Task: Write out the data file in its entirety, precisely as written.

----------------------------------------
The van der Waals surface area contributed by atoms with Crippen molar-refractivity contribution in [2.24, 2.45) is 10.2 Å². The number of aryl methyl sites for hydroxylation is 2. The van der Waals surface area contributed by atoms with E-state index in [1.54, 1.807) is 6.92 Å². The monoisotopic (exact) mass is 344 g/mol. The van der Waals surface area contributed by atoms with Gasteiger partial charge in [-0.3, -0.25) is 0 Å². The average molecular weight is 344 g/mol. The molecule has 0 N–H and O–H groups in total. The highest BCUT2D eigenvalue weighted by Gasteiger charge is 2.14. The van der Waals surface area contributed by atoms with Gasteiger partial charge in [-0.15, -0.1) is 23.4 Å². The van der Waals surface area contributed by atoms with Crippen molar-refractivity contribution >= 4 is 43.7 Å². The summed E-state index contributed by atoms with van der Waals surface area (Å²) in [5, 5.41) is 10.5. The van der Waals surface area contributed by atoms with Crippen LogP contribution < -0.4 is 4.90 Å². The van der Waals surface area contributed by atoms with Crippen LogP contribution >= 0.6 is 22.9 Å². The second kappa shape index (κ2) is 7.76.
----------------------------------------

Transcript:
The van der Waals surface area contributed by atoms with Crippen molar-refractivity contribution in [2.24, 2.45) is 10.2 Å². The number of aryl methyl sites for hydroxylation is 2. The van der Waals surface area contributed by atoms with E-state index in [1.54, 1.807) is 6.92 Å². The monoisotopic (exact) mass is 344 g/mol. The van der Waals surface area contributed by atoms with Gasteiger partial charge in [-0.3, -0.25) is 0 Å². The average molecular weight is 344 g/mol. The molecule has 0 N–H and O–H groups in total. The highest BCUT2D eigenvalue weighted by Gasteiger charge is 2.14. The van der Waals surface area contributed by atoms with Gasteiger partial charge in [-0.15, -0.1) is 23.4 Å². The van der Waals surface area contributed by atoms with Crippen molar-refractivity contribution >= 4 is 43.7 Å². The summed E-state index contributed by atoms with van der Waals surface area (Å²) in [5, 5.41) is 10.5. The van der Waals surface area contributed by atoms with Crippen LogP contribution < -0.4 is 4.90 Å². The van der Waals surface area contributed by atoms with Crippen LogP contribution >= 0.6 is 22.9 Å². The second kappa shape index (κ2) is 7.76.